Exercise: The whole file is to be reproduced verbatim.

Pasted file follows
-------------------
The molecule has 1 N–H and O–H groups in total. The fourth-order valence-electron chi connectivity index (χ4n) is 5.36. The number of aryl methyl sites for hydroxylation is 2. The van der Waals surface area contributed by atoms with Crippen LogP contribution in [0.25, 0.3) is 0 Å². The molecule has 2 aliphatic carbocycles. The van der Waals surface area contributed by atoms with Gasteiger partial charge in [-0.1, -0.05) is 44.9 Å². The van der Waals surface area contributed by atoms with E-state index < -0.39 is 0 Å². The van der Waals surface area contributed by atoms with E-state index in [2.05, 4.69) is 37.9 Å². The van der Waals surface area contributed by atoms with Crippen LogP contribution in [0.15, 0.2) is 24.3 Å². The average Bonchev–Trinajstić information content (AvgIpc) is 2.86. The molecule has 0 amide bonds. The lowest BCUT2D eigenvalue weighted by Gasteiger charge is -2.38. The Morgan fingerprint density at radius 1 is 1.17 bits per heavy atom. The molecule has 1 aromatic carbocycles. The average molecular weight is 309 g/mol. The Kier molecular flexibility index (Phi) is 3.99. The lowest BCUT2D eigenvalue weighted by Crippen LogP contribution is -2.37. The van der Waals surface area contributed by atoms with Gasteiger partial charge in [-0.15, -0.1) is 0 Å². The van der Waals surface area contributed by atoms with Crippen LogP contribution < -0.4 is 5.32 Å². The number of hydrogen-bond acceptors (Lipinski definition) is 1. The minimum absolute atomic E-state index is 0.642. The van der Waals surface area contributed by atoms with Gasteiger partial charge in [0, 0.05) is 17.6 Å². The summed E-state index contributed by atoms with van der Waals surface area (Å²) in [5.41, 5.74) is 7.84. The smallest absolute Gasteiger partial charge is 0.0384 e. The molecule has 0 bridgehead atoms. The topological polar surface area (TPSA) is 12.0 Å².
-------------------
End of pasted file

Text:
The molecule has 1 N–H and O–H groups in total. The fourth-order valence-electron chi connectivity index (χ4n) is 5.36. The number of aryl methyl sites for hydroxylation is 2. The van der Waals surface area contributed by atoms with Crippen LogP contribution in [0.25, 0.3) is 0 Å². The molecule has 2 aliphatic carbocycles. The van der Waals surface area contributed by atoms with Gasteiger partial charge in [-0.1, -0.05) is 44.9 Å². The van der Waals surface area contributed by atoms with E-state index < -0.39 is 0 Å². The van der Waals surface area contributed by atoms with E-state index in [2.05, 4.69) is 37.9 Å². The van der Waals surface area contributed by atoms with Crippen LogP contribution in [0.15, 0.2) is 24.3 Å². The average Bonchev–Trinajstić information content (AvgIpc) is 2.86. The molecule has 0 amide bonds. The lowest BCUT2D eigenvalue weighted by Gasteiger charge is -2.38. The Morgan fingerprint density at radius 1 is 1.17 bits per heavy atom. The molecule has 1 aromatic carbocycles. The average molecular weight is 309 g/mol. The Kier molecular flexibility index (Phi) is 3.99. The lowest BCUT2D eigenvalue weighted by Crippen LogP contribution is -2.37. The van der Waals surface area contributed by atoms with Gasteiger partial charge in [-0.15, -0.1) is 0 Å². The van der Waals surface area contributed by atoms with Crippen LogP contribution < -0.4 is 5.32 Å². The number of hydrogen-bond acceptors (Lipinski definition) is 1. The minimum absolute atomic E-state index is 0.642. The van der Waals surface area contributed by atoms with Gasteiger partial charge in [0, 0.05) is 17.6 Å². The summed E-state index contributed by atoms with van der Waals surface area (Å²) in [5.41, 5.74) is 7.84. The smallest absolute Gasteiger partial charge is 0.0384 e. The molecule has 0 bridgehead atoms. The topological polar surface area (TPSA) is 12.0 Å².